9. Cross-cultural validation. Rotem Shneor and Human Factors AS are gathering data from different countries to conduct a cross-cultural validation of the DI questionnaire. We expect to obtain 400-500 respondents from the following countries: Israel, Italy, Germany, Turkey and Norway. We also intend to use these data to discuss and explore further the properties of the partial ipsative response format in the DI questionnaire.
  10. Dr. Philos. I submitted my Dr. Philos dissertation on the Diversity Icebreaker to the Norwegian University of Science and Technology, Trondheim, this summer. Apart from the interdisciplinary format of the dissertation, unifying perspectives from psychology, philosophy, sociology and drama, two chapters are especially interesting: one discussing DI as a psychological assessment tool and the other looking upon the dimensions of Red, Blue and Green as a cognitive diversity model.

[i] Thinking Style Inventory- TSI-R2 (Sternberg, Wagner & Zhang, 2007)

[ii] Post, C. (2011). Relating Cognitive Style Composition, Mobility and Faultlines to Team Innovation. Academy of Management Annual Meeting (submission accepted), (pp. 1-37).

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Diversity Icebreaker applied in teams – key elements and effects.

The Diversity Icebreaker is a tool often used in teambuilding and our recent market research indicates that as much as 95% of our customers use DI in team development programs. Prompts by these stunning results, I would like to suggest some key focus areas, where DI can contribute to a better teamwork.

1)      Individual competence.

DI makes people aware of themselves as different from others. At the same time the seminar is a learning process providing insight about others and the way they think of themselves. Improved self-understanding makes people more mindful and better team players. Some of the exercises in the Personal Workbook can be used to elaborate further in that direction.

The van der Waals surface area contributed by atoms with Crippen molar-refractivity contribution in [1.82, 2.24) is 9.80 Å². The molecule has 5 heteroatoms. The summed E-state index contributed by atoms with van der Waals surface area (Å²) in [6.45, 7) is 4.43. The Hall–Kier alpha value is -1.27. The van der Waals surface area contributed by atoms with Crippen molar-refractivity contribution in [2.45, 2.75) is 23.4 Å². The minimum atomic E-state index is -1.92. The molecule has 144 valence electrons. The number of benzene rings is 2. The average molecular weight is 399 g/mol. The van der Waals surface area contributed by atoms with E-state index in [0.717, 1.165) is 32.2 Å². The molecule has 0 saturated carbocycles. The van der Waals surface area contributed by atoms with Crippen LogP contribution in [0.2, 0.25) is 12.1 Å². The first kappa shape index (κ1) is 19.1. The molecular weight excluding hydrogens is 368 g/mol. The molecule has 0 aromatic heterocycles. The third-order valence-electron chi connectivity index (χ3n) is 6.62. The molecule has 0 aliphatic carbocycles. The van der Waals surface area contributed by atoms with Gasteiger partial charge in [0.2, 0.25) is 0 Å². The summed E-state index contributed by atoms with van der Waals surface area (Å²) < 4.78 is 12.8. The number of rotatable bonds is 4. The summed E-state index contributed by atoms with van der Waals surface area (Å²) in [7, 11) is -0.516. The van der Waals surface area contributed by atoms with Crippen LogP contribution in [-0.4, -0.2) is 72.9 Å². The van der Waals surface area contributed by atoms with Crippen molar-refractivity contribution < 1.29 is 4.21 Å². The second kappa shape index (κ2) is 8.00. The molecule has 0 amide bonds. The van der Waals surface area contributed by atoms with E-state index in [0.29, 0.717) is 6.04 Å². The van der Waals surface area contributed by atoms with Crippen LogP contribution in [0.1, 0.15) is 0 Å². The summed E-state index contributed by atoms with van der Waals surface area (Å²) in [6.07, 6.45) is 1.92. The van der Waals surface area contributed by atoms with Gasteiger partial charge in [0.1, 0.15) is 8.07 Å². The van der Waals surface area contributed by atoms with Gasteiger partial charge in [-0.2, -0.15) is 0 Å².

2)      Social perceptions are shared and elaborated.

One of the seminar’s effects is that the participants voice their own perspectives more, learn how to know more about others, as well as they learn more about how others can perceive their own potential contribution to the team. “Team Flower” is an exercise that is used to highlight individual competencies/perspectives/values in an easy way, as well as to make a collective map of the team’s sum of competencies (the exercise is described in the User Manual).

3)      Creating a climate of trust and psychological safety.

The Diversity Icebreaker seminar seems to create quite a unique climate effect, which promotes dialogue, open learning and innovation. These are the components that we believe contribute to such climate:

a)      Egalitarian balance between Red, Blue and Green. No category is more important than the other under the seminar, even despite that it can be different elsewhere/outside the seminar.

b)      Red, Blue and Green diversify but at the same time unify at the collective level. This is reflected in the statement that often emerges in response to the “What have we learnt?” question and which reads: We all need each other

c)      The positive atmosphere and humour reinforce the “more than normal” behaviour of being open, listening, respectful and willing to learn.

d)      People feel acknowledged as individuals and at the same time integrated in a group, and both these realisations are among the basic human needs and are satisfied in the process.

e)      The simplicity of the model makes it easy to understand and apply, thus making everyone feel the sense of mastery.

4)      A team role model that is easy to understand.

Team work is about flexibility in distribution of tasks. Red, Blue and Green give people labels that are easy to connect with different types of activities. (The Team Pyramid in the Personal Workbook illustrates and elaborates this clarification.)

5)      Creative problem solving

Stimulating diverging and converging processes at the group level, in mono- and mixed-coloured groups, enhances creativity to a higher degree than what one might achieve with an individual training in creativity. Even a Blue group can be very creative if it learns to play with its own rules. Furthermore, such training also allows for a process where everyone can assume an important role, as well as train in roles that are not in line with their main preference. This integrative process encourages participants to take on the dialogue-qualities (M.B.I. – Mapping, Bridging, and Integrating) as well as execute analytical decision making skills.